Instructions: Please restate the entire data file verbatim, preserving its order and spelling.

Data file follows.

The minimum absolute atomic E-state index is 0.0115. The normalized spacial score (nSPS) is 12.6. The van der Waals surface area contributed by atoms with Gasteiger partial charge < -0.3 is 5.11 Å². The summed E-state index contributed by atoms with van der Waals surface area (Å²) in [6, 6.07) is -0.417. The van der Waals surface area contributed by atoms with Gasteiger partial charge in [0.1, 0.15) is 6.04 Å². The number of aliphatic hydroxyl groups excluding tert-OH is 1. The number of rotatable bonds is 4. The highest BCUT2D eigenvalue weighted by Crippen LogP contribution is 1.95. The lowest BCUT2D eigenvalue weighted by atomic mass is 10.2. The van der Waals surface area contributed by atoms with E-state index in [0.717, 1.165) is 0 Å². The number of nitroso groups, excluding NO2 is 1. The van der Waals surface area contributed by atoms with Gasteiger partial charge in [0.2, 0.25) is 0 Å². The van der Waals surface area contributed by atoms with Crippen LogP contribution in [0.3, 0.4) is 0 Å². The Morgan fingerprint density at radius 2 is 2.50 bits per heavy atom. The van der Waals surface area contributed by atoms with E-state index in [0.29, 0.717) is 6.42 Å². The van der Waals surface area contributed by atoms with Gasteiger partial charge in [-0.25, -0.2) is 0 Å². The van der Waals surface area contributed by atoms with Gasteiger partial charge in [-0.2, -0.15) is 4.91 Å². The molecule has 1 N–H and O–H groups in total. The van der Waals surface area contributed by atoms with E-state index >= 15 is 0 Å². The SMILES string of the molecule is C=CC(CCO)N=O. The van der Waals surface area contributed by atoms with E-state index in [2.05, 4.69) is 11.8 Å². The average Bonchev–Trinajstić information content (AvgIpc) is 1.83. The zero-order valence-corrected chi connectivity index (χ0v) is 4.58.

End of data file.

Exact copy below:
The minimum absolute atomic E-state index is 0.0115. The normalized spacial score (nSPS) is 12.6. The van der Waals surface area contributed by atoms with Gasteiger partial charge < -0.3 is 5.11 Å². The summed E-state index contributed by atoms with van der Waals surface area (Å²) in [6, 6.07) is -0.417. The van der Waals surface area contributed by atoms with Gasteiger partial charge in [0.1, 0.15) is 6.04 Å². The number of aliphatic hydroxyl groups excluding tert-OH is 1. The number of rotatable bonds is 4. The highest BCUT2D eigenvalue weighted by Crippen LogP contribution is 1.95. The lowest BCUT2D eigenvalue weighted by atomic mass is 10.2. The van der Waals surface area contributed by atoms with E-state index in [0.717, 1.165) is 0 Å². The number of nitroso groups, excluding NO2 is 1. The van der Waals surface area contributed by atoms with Gasteiger partial charge in [0.2, 0.25) is 0 Å². The van der Waals surface area contributed by atoms with Crippen LogP contribution in [0.3, 0.4) is 0 Å². The Morgan fingerprint density at radius 2 is 2.50 bits per heavy atom. The van der Waals surface area contributed by atoms with E-state index in [0.29, 0.717) is 6.42 Å². The van der Waals surface area contributed by atoms with Gasteiger partial charge in [-0.25, -0.2) is 0 Å². The van der Waals surface area contributed by atoms with Gasteiger partial charge in [-0.2, -0.15) is 4.91 Å². The molecule has 1 N–H and O–H groups in total. The van der Waals surface area contributed by atoms with E-state index >= 15 is 0 Å². The SMILES string of the molecule is C=CC(CCO)N=O. The van der Waals surface area contributed by atoms with E-state index in [2.05, 4.69) is 11.8 Å². The average Bonchev–Trinajstić information content (AvgIpc) is 1.83. The zero-order valence-corrected chi connectivity index (χ0v) is 4.58.